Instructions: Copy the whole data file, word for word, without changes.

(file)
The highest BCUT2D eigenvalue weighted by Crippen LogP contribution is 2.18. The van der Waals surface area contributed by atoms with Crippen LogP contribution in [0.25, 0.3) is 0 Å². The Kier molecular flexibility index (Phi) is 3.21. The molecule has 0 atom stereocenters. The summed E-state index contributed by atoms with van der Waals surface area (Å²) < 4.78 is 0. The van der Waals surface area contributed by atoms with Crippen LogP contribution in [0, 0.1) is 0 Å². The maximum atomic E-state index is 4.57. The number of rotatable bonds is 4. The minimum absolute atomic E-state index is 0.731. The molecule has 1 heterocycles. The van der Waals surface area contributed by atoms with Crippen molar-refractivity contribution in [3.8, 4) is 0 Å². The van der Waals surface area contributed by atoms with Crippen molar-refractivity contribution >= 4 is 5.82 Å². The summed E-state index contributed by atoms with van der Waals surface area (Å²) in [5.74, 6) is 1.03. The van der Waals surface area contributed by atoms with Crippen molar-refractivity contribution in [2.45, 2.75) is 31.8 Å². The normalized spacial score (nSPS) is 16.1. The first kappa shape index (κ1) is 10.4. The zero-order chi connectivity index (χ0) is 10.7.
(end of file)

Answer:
The highest BCUT2D eigenvalue weighted by Crippen LogP contribution is 2.18. The van der Waals surface area contributed by atoms with Crippen LogP contribution in [0.25, 0.3) is 0 Å². The Kier molecular flexibility index (Phi) is 3.21. The molecule has 0 atom stereocenters. The summed E-state index contributed by atoms with van der Waals surface area (Å²) < 4.78 is 0. The van der Waals surface area contributed by atoms with Crippen LogP contribution in [0, 0.1) is 0 Å². The maximum atomic E-state index is 4.57. The number of rotatable bonds is 4. The minimum absolute atomic E-state index is 0.731. The molecule has 1 heterocycles. The van der Waals surface area contributed by atoms with Crippen molar-refractivity contribution in [3.8, 4) is 0 Å². The van der Waals surface area contributed by atoms with Crippen molar-refractivity contribution >= 4 is 5.82 Å². The summed E-state index contributed by atoms with van der Waals surface area (Å²) in [5.74, 6) is 1.03. The van der Waals surface area contributed by atoms with Crippen molar-refractivity contribution in [2.45, 2.75) is 31.8 Å². The normalized spacial score (nSPS) is 16.1. The first kappa shape index (κ1) is 10.4. The zero-order chi connectivity index (χ0) is 10.7.